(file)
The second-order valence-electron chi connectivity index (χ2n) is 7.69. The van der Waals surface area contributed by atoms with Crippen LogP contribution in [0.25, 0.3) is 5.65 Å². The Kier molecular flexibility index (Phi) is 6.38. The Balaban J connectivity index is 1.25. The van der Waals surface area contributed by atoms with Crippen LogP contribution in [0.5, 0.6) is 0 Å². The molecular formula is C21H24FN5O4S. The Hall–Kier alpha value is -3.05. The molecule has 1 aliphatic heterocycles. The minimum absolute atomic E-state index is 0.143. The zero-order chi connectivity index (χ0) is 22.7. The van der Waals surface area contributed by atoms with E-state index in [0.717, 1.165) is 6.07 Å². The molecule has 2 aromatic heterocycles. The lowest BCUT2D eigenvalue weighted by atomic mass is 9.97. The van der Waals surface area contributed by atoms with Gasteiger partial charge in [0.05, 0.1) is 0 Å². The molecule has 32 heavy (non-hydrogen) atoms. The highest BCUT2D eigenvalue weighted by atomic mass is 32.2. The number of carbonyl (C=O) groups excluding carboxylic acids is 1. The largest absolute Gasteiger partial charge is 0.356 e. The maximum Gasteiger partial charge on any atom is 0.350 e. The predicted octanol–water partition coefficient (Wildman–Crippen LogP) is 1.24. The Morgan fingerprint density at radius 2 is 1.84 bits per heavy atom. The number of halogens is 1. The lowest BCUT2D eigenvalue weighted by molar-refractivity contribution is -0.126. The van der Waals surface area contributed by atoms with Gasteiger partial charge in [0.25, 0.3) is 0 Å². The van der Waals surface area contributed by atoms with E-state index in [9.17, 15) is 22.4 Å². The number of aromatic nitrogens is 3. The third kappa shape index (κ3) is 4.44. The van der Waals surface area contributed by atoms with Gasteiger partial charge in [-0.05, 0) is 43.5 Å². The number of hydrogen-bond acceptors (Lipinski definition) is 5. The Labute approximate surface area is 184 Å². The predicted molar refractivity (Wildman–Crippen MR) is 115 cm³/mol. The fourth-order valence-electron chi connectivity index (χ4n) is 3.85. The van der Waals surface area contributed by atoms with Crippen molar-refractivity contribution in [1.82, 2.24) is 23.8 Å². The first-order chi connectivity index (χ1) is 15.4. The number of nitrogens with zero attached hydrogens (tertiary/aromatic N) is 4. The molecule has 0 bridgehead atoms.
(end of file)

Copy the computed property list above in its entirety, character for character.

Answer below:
The second-order valence-electron chi connectivity index (χ2n) is 7.69. The van der Waals surface area contributed by atoms with Crippen LogP contribution in [0.25, 0.3) is 5.65 Å². The Kier molecular flexibility index (Phi) is 6.38. The Balaban J connectivity index is 1.25. The van der Waals surface area contributed by atoms with Crippen LogP contribution in [0.5, 0.6) is 0 Å². The molecular formula is C21H24FN5O4S. The Hall–Kier alpha value is -3.05. The molecule has 1 aliphatic heterocycles. The minimum absolute atomic E-state index is 0.143. The zero-order chi connectivity index (χ0) is 22.7. The van der Waals surface area contributed by atoms with E-state index in [0.717, 1.165) is 6.07 Å². The molecule has 2 aromatic heterocycles. The lowest BCUT2D eigenvalue weighted by atomic mass is 9.97. The van der Waals surface area contributed by atoms with Gasteiger partial charge in [0.05, 0.1) is 0 Å². The molecule has 32 heavy (non-hydrogen) atoms. The highest BCUT2D eigenvalue weighted by atomic mass is 32.2. The number of carbonyl (C=O) groups excluding carboxylic acids is 1. The largest absolute Gasteiger partial charge is 0.356 e. The maximum Gasteiger partial charge on any atom is 0.350 e. The predicted octanol–water partition coefficient (Wildman–Crippen LogP) is 1.24. The Morgan fingerprint density at radius 2 is 1.84 bits per heavy atom. The number of halogens is 1. The lowest BCUT2D eigenvalue weighted by molar-refractivity contribution is -0.126. The van der Waals surface area contributed by atoms with Gasteiger partial charge in [0.25, 0.3) is 0 Å². The van der Waals surface area contributed by atoms with E-state index in [9.17, 15) is 22.4 Å². The number of aromatic nitrogens is 3. The third kappa shape index (κ3) is 4.44. The van der Waals surface area contributed by atoms with Gasteiger partial charge in [-0.05, 0) is 43.5 Å². The number of hydrogen-bond acceptors (Lipinski definition) is 5. The Labute approximate surface area is 184 Å². The predicted molar refractivity (Wildman–Crippen MR) is 115 cm³/mol. The fourth-order valence-electron chi connectivity index (χ4n) is 3.85. The van der Waals surface area contributed by atoms with Crippen molar-refractivity contribution in [1.82, 2.24) is 23.8 Å². The first-order chi connectivity index (χ1) is 15.4. The number of nitrogens with zero attached hydrogens (tertiary/aromatic N) is 4. The molecule has 0 bridgehead atoms.